1990 4 megabits (Mb) 1-4 megabytes 0.8 µ cell size
2000 256 megabits (Mb) 64-256 megabytes 0.3 µ cell size
2010 64 gigabits (Gb) 16- 64 gigabytes Might use multi-layered chips
2020 4 terabits (Tb) 1-4 terabytes 0.005 µ cell size.
2030 256 terabits (Tb) 64-256 terabytes 0.1 µ cells throughout 1 cm3

Table 5 provides a more detailed DRAM forecast, including speed requirements.
1989 4 0.256-1 80 nsec.
1992 16 1-4 60 nsec.
1995 64 4-16 40 nsec.
1998 256 16-64 25 nsec.
2001 1 0.64-0.256 10 nsec.
2004 4 0.256-1 8 nsec.
2007 16 1-4 6 nsec.
2010 64 4-16 4 nsec.
2013 256 16-64 2 nsec.
2016 1,024 64-256 1 nsec.
2019 4,096 256-1,024 0.8 nsec.
2022 16 64 0.5 nsec.
2025 64 256 0.3 nsec.
2028 256 1,024 0.2 nsec.
2031 1,024 4,096 0.1 nsec.

    To give an idea what this kind of storage would mean, a typical PC's RAM in the year 2000 will be able to store several minutes of compressed video, several thousand compressed color images, or 100,000 pages of text. (Their hard drives should be able to store 20 times this much data.) Nine years from now, the Random House encyclopedia, an unabridged dictionary, and the full Roget's Thesaurus may be a part of everyone's standard PC library. By the year 2010, your PC RAM, and the non-volatile memory that supports it, should be able to store, perhaps, two HDTV 2-hour movies, or several hundred thousand books, including illustrations. By 2020, these numbers will rise to two hundred hours of recorded video, or every document that has ever been printed. By 2030, your PC's RAM, plus hard drive (or equivalent), should be able to store aerial photography of the world, or about a 40-mile-by-50-mile "virtual world" recorded at 600-dpi accuracy.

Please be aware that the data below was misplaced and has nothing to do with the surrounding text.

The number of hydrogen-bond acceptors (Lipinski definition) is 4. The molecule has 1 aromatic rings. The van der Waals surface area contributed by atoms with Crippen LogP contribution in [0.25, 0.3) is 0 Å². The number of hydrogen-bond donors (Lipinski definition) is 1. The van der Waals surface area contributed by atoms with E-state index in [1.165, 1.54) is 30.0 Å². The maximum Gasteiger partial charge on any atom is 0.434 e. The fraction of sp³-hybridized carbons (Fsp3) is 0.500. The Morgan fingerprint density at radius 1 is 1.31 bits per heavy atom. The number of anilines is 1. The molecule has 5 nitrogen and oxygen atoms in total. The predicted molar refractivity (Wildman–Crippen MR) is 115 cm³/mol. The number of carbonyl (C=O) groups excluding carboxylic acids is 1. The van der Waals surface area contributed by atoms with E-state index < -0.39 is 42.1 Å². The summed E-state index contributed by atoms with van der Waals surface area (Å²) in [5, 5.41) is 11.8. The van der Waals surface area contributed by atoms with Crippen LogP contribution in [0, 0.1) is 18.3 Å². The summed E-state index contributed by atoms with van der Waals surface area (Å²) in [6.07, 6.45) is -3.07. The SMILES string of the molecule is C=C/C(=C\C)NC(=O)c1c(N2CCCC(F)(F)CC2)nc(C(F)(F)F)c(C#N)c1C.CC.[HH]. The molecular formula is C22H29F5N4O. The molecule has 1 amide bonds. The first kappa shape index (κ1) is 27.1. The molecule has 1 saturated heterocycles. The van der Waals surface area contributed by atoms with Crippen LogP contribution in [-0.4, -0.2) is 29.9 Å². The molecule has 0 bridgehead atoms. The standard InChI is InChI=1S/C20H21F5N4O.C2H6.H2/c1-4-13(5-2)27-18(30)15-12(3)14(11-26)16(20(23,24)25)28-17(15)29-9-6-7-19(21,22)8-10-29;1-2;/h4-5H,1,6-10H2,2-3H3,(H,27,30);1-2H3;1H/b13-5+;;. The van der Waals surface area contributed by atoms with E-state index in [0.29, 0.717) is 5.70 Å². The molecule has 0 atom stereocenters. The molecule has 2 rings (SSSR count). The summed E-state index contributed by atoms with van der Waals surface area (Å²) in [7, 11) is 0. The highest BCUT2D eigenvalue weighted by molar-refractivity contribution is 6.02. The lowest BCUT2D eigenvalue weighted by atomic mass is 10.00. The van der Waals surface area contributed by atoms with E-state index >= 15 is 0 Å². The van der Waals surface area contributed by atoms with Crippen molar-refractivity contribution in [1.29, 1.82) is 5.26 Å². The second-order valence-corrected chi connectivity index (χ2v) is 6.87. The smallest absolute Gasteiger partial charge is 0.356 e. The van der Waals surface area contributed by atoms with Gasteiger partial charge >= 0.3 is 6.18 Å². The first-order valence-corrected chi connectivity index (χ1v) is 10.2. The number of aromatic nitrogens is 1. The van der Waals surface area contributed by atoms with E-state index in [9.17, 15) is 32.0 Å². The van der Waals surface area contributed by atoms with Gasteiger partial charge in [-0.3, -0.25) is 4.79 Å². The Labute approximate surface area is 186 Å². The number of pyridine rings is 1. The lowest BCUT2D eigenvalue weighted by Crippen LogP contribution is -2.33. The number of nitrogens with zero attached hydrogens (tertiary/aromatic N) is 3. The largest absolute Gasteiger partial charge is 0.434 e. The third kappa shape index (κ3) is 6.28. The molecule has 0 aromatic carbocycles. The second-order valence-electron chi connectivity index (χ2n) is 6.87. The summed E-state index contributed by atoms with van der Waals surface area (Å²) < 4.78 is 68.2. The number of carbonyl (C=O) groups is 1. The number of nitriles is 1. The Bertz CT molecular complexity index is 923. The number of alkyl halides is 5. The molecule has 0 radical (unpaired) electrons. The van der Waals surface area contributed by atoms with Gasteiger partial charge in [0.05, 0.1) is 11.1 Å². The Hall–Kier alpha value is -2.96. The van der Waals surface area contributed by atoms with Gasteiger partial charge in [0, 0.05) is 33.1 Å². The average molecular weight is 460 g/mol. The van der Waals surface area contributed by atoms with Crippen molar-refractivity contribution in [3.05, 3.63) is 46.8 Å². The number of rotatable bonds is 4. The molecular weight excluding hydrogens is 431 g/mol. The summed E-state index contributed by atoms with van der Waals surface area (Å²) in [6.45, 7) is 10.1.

How will we use all this storage capacity? We'll soak it up and call for more. By 2030, your computer may be a nearly sentient entity, recording, abstracting and correlating everything that its video imaging devices and microphones see and hear. This will require a lot of speed and storage. It will probably be tuned into databases during the night, using "knowbots", working in collaboration with intelligent databases, to search for information of potential interest to you. For example, your PC might be combing the country for the technical specifications and best prices of items that you might want to buy. Your pocket computer may store everything you see and hear, filing it so that it can be recalled using any one of several "key word" or "key event" relationships. Your computer may become an intelligence amplifier, searching out relationships, running simulations, and perhaps eventually, generating hypotheses, like the computer on the Starship Enterprise. Even if human-caliber reasoning is forever beyond the span of computer capabilities, computers can trade speed and brute force techniques for finesse as is done with chess playing automata.

2.2 Flash Memory
Electronically erasable read-only memories (EEPROMs) have been used in computers for two decades. However, they are now being pressed into service as non-volatile backup for dynamic RAM. They are no less expensive than DRAM and much more expensive than disk storage. Also, unlike DRAM, their lives are limited to something like 500,000 rewrites. However, there are plans afoot for wafer-scale implementation of these EEPROM "flashcards" to reduce their costs below that of DRAM. Beginning in 1992, they should be available from Japanese semiconductor makers using 16 megabit chips and to become cost competitive with 16 Mb DRAMs in 1993. By 1994, 40 megabyte flash cards are predicted to cost about $75. Their principal application, at least at first, is expected to be in laptop and notepad PCs.
In the event that disk and optical storage devices can't keep pace with the capacity and data rate demands of DRAM over the next 40 years, flash cards may afford another way to provide non-volatile backup for DRAM.